1 2012 Progress Report, October 10, 2012: http://ec.europa.eu/enlargement/pdf/ key_documents/2012/package/tr_rapport_2012_en.pdf 2 http://www.todayszaman.com/news-278979-turkey-blocks-eu-from-nato-summitunless-oic-also-attends.html 3 The EU Commission in its Enlargement Strategy for 2011-2012 published on October 12, 2012
The popularity of a leadership keen on flaunting its affinity, solidarity, and close links to Muslim brothers than to European friends exacerbates concerns that Turkey has an inherently nonEuropean disposition.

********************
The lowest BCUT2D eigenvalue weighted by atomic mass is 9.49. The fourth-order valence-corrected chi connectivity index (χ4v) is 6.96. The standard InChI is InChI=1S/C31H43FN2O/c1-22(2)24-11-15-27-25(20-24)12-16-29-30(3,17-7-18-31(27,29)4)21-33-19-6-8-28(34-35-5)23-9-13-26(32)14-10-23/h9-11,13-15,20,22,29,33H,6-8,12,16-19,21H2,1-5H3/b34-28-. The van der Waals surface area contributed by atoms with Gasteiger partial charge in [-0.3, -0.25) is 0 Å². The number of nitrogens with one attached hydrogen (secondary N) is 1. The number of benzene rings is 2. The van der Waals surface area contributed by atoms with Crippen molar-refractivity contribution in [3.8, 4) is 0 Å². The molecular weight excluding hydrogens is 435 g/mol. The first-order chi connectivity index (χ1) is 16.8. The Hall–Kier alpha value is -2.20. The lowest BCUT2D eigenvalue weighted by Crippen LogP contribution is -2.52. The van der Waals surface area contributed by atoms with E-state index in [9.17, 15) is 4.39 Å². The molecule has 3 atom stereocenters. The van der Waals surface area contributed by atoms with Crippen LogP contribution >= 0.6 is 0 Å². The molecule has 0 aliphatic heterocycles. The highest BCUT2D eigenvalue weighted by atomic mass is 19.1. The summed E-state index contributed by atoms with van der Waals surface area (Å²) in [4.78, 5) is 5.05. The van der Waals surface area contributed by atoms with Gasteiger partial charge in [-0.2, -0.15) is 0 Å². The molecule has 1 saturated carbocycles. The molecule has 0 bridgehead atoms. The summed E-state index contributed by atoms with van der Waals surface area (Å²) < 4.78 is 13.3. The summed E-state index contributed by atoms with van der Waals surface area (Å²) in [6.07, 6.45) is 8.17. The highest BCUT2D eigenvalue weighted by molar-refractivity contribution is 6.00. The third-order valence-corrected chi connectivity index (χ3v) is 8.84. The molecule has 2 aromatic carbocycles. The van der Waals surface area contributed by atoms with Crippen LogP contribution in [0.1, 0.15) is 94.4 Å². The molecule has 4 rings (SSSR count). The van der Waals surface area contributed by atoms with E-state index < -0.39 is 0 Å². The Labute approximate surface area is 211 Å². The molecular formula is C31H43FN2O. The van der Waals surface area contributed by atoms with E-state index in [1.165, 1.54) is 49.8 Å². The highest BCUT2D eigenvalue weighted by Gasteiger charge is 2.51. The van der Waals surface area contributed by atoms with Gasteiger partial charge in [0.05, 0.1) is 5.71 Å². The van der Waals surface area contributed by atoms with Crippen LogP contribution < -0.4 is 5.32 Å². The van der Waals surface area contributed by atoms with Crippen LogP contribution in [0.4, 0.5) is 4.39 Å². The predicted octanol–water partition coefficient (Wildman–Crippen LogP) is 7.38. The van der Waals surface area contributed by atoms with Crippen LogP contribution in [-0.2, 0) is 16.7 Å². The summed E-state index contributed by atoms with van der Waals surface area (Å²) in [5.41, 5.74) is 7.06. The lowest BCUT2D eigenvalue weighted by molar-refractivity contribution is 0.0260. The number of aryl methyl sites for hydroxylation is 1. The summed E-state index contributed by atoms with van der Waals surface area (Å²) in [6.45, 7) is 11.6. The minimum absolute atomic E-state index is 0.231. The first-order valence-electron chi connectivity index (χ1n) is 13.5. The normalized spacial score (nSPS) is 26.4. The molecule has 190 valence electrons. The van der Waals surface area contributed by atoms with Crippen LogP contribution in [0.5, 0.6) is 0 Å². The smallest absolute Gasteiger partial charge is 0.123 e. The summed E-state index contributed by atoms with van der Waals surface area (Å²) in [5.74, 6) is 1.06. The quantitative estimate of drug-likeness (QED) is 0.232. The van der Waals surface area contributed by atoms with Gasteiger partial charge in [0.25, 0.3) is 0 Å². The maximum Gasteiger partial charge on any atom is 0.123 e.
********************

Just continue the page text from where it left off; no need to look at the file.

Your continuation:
time being.3 This formula clearly does not solve the essential problem of the formal stalemate, but is a way to work around it for the time being, to ensure time spent in the waiting room is not wasted. A necessary complement to this track would be for the Turkish people to be informed about how this bureaucratic process affects their daily life. With the election of Francois Hollande as its president this year, expectations that France will step in to revive EU leverage over Turkey have risen, first and foremost by unblocking the five negotiation chapters blocked in 2007 by President Nikolas Sarkozy because he believed Turkey did not belong in Europe. This move left Turkish democrats and EU institutions with no leverage over Ankara to demand the implementation of EU political criteria. Today, Paris appears interested in having a more positive relationship with Ankara, and President Hollande is set to visit Ankara in early 2013. France is eager to rebuild a policy toward the Arab countries where Islamists have taken the prominent leadership positions. France’s “civilizational” snub of Turkey would hamper its ambitions towards this geography. In any case, opening the chapters France currently blocks will not open the floodgates of Turkey’s EU accession. From the Cyprus problem to eventual ratification of accession by each EU member state, ample and more legitimate opportunities to stall Turkey’s membership lie ahead.